Like the AL Cy Young, the winner here is last year’s runner up. It seems obvious enough that a position player will win this year, and that there is no position player in the NL as good as Stanton. But I suppose you could frame this as a vote of confidence in Stanton following his scary head injury last year. It is very difficult to believe that Stanton will not win an MVP sometime in the next few years, so why not now. Andrew McCutchen was close behind at 19%, but you would think Stanton would get the nod if those two are close at the end of the year, given that McCutchen has already won an MVP, and Stanton’s power numbers will look sexier. Anthony Rizzo and Bryce Harper each got two votes. NOW’S YOUR CHANCE, BRYCE.
Mike Trout (69%)
Fitting that the awards section closes with the highest individual vote total. 69% is a nice result for Trout, indicating the stranglehold he is still perceived to have on the league. Certainly, many of the votes for other players were likely motivated in part by Trout fatigue (or, the assumption that the non-stellar ethicists of the BBWAA will suffer from Trout fatigue). And while it certainly, feels as if Trout has won the last seven AL MVPs, it’s actually just been one! It is hard to imagine a scenario where Trout is not a multiple MVP winner by the end of the year. Second place (if you even want to call it that), went to Josh Donaldson who received fifteen fewer votes than Trout.
THE DIVISION WINNERS AND PLAYOFFS
Los Angeles Dodgers (96%)
This isn’t surprising in choice or certainty. The defending champs and the Padres will certainly keep things interesting, but they do not appear to be strong enough to overtake the Dodgers. Although, if the Dodgers bet on injured starters turns out to be misguided, it could be a lot of fun.
St. Louis Cardinals (68%)
The Pirates had a strong showing at 24%, but it is difficult to argue against a team that does not appear to have any real weaknesses with a track record of success.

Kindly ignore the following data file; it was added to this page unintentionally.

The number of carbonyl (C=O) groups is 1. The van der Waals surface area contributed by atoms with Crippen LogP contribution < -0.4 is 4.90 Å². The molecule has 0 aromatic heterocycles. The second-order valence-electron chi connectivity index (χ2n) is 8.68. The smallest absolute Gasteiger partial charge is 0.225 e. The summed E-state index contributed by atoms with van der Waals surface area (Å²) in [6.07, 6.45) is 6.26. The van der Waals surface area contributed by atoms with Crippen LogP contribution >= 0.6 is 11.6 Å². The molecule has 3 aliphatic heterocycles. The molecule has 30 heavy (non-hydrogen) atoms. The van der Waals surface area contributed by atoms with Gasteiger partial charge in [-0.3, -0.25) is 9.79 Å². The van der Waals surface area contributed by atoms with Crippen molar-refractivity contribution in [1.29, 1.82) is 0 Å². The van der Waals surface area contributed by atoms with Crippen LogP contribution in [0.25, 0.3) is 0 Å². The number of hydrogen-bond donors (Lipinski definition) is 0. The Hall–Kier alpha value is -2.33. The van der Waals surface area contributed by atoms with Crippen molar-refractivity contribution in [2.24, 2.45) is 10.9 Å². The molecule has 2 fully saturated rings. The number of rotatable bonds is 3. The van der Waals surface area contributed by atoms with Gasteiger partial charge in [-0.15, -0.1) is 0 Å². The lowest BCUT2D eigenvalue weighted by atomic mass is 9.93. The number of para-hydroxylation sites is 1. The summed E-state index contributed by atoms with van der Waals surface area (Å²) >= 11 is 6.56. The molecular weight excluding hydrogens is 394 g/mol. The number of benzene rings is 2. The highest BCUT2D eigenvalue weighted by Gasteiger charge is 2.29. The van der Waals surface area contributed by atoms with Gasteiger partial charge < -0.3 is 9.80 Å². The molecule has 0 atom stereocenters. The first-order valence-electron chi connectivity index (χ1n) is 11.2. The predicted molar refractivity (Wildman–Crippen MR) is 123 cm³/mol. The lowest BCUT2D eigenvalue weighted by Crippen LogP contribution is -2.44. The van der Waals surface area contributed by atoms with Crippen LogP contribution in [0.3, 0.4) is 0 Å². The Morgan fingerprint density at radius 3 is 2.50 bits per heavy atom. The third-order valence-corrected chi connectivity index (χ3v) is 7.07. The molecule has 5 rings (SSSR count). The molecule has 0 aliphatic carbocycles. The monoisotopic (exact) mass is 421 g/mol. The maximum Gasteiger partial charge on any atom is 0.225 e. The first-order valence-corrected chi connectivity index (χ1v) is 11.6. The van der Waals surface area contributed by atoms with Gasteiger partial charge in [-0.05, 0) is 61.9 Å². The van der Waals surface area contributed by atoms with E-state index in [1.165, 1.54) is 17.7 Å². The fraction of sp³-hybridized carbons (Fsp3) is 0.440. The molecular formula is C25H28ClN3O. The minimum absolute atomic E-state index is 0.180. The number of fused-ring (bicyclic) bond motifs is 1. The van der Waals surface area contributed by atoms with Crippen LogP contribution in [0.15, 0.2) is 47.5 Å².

Washington Nationals (96%)
I am so sorry, whoever you are.
The Wild Cards:
The Pirates had a strong showing, obviously. But amongst teams not given a good chance to win the division: the Padres, Marlins, and Cubs were all well represented.
Los Angeles Angels (55%)
The Angels just barely overtook the Mariners (44%), which I expect will be how it works out in real life too.
This one was also competative, with the Tigers (31%) and White Sox (24%) getting serious vote totals. Not surprising from what may very well be the tightest race in baseball.
Boston Red Sox (72%)
The highest vote total in the AL belongs to the Red Sox. Both today’s Red Sox, and the version that will exist after the trade deadline. Every AL East team got a vote, except the Rays.
AL Wild Cards:
Again, the Mariners, Tigers, and White Sox populated this tabulation. The Blue Jays and Orioles had high totals also.
Washington Nationals (58%)
The Dodgers got 27%, and the Cardinals were at 10%
A virtual tie between the Angels (24%) and the Red Sox (27%).
Cleveland got 13% of the vote, which is fun to imagine because it will not happen.
World Series Champion:
The Washington Nationals (44%)
Trailing the Nats are the Dodgers (27%) and the Red Sox (10%).
Congratulations, Nats. Certainly, if people are predicting you to win the World Series, it will obviously happen.Next post: BttP Podcast: Ep 14 – Live and Inside a Car!